Written By: Meghan Emerson, MSMFT
Over time, partners frequently lose the fervor they once had to understand and actively appreciate the other. This is partially due to simply knowing your partner better. After being with this person for so many years, day in and day out, you certainly learn a thing or two about your partner’s likes, dislikes, annoyances, and dreams. The danger in falling into this crevice of passivity is that you may miss important changes and opportunities for connection.
Couples who present in therapy complaining of distance and lack of emotional intimacy rarely became that way overnight. More often, the partners recount a story of gradual decline in effort, and they frequently have good reasons: work stress, transition to parenthood, loss of a parent or other relative, etc. But instead of rejoining after the stressor has passed, partners can find themselves increasingly distant and afraid to initiate a closure of the gap due to a fear of rejection, resentment towards the other partner’s lack of effort, or some other emotional constraint.
While all couples fluctuate in closeness and experience intervals of perceived distance, it is within each partner’s control to close that distance. One easy way to prevent distance is to develop the habit of inquiring about your partner’s perception of the relationship. Get in the habit of asking your partner the following questions.
1. How close or distant have you felt in the relationship lately?
It is important to regularly check in with your partner about how he or she views the relationship, and it is normal for partners to not always feel the same way. For example, a partner who has recently been distracted by a project at work may think the relationship is doing well while the other partner feels distant and dismissed. By letting your partner know when you feel distant (or appreciating when he or she does things that make you feel closer), you give your partner important information for how he or she can remain connected with you.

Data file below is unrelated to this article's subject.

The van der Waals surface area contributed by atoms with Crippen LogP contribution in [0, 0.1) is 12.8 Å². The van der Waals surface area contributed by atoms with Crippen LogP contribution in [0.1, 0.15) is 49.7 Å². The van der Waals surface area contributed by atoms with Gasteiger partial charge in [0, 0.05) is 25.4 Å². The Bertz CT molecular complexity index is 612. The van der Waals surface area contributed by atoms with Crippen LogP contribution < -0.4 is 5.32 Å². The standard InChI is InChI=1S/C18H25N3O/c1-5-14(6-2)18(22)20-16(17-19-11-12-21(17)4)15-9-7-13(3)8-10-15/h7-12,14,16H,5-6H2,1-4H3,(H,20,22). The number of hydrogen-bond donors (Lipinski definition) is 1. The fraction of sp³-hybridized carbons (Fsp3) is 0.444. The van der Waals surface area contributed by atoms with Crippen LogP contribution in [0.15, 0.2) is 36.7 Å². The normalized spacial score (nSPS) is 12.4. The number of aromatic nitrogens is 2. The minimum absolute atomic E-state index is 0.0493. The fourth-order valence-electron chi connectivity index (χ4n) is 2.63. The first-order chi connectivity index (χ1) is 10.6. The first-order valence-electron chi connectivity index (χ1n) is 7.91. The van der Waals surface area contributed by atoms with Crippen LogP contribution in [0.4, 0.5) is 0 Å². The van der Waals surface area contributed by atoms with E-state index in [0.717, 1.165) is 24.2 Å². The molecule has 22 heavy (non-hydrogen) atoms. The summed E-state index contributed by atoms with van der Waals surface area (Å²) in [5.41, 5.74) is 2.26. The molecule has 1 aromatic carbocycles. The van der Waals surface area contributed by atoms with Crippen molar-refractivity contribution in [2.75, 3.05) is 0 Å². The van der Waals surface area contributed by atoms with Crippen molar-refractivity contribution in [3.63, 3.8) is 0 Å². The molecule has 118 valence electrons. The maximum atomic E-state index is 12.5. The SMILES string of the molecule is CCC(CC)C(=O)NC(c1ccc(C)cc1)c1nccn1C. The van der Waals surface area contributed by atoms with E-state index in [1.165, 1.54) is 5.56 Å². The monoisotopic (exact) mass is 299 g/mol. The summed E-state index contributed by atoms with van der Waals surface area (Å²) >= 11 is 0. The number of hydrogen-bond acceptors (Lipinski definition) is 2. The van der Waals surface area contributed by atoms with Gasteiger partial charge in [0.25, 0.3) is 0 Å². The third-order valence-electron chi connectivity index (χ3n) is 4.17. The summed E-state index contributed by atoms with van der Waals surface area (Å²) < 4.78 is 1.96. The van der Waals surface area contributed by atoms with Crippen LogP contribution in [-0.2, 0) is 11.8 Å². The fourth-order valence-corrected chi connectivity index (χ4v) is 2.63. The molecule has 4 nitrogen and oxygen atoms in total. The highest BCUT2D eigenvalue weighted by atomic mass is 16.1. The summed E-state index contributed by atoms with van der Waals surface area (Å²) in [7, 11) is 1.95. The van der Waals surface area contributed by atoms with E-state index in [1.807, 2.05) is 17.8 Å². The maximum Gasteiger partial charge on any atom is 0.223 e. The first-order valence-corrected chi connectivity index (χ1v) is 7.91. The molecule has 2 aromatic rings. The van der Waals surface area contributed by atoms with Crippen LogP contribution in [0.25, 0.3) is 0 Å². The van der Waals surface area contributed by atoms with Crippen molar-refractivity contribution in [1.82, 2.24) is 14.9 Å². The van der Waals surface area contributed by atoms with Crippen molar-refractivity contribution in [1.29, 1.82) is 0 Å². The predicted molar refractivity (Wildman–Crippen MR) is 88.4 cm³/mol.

Inviting this discussion does not necessitate conflict. Continuing with the above example, the other partner may understand the necessary and temporary distance in the relationship, but talking about it gives the working partner a chance to address how the partners can reconnect following completion of the work project.
2. What are some things in our relationship that you would like me to understand better?
An important piece to this question is for the asking partner to remain open and nonjudgmental of any complaints or requests for change. This question lessens the likelihood for conflict because the goal is not to agree or disagree but simply to inquire and understand. Too often in emotionally distant relationships partners only worry about conveying their point of view and express little patience for empathizing with the other. Asking questions that promote empathy also promotes connection and can help you discover an element of your relationship that needs your attention.
3. What would the changes you want to see in our relationship actually look like?
To avoid the pitfall of expecting your partner to read your mind, this question allows partners to feel confident in their understanding of the other and to feel heard. Building upon the earlier questions, it moves beyond the “what” that exists in the relationship to tackle how things need to change in order for both partners to feel closer.
Many partners become frustrated if they feel that they constantly need to provide step-by-step guides for how a partner should act. Of course you want your partner to just know how to please you and act respectfully, but it sets both of you up for failure if you do not provide any concrete insight into what you would like to be done differently. At the same time, it is up to the asking partner to genuinely take in and follow through with requests for change. Again, this is an opportunity to establish a connection, and you have the power to make it happen.